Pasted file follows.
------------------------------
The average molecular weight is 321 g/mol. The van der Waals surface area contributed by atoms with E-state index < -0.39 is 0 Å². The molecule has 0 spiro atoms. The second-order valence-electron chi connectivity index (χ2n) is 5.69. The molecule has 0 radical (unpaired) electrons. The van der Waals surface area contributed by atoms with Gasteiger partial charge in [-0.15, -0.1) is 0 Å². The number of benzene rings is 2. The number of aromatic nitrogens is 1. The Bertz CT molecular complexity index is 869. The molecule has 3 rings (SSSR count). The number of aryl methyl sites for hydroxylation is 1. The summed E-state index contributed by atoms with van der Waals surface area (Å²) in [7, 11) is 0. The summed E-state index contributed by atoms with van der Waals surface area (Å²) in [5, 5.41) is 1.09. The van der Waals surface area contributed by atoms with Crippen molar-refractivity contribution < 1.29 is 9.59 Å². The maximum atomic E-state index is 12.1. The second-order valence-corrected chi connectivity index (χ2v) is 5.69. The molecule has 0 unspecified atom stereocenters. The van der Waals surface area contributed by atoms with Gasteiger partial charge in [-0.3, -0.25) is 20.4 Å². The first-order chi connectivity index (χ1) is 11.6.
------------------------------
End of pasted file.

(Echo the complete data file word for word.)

The average molecular weight is 321 g/mol. The van der Waals surface area contributed by atoms with E-state index < -0.39 is 0 Å². The molecule has 0 spiro atoms. The second-order valence-electron chi connectivity index (χ2n) is 5.69. The molecule has 0 radical (unpaired) electrons. The van der Waals surface area contributed by atoms with Gasteiger partial charge in [-0.15, -0.1) is 0 Å². The number of benzene rings is 2. The number of aromatic nitrogens is 1. The Bertz CT molecular complexity index is 869. The molecule has 3 rings (SSSR count). The number of aryl methyl sites for hydroxylation is 1. The summed E-state index contributed by atoms with van der Waals surface area (Å²) in [7, 11) is 0. The summed E-state index contributed by atoms with van der Waals surface area (Å²) in [5, 5.41) is 1.09. The van der Waals surface area contributed by atoms with Crippen molar-refractivity contribution < 1.29 is 9.59 Å². The maximum atomic E-state index is 12.1. The second-order valence-corrected chi connectivity index (χ2v) is 5.69. The molecule has 0 unspecified atom stereocenters. The van der Waals surface area contributed by atoms with Gasteiger partial charge in [-0.3, -0.25) is 20.4 Å². The first-order chi connectivity index (χ1) is 11.6.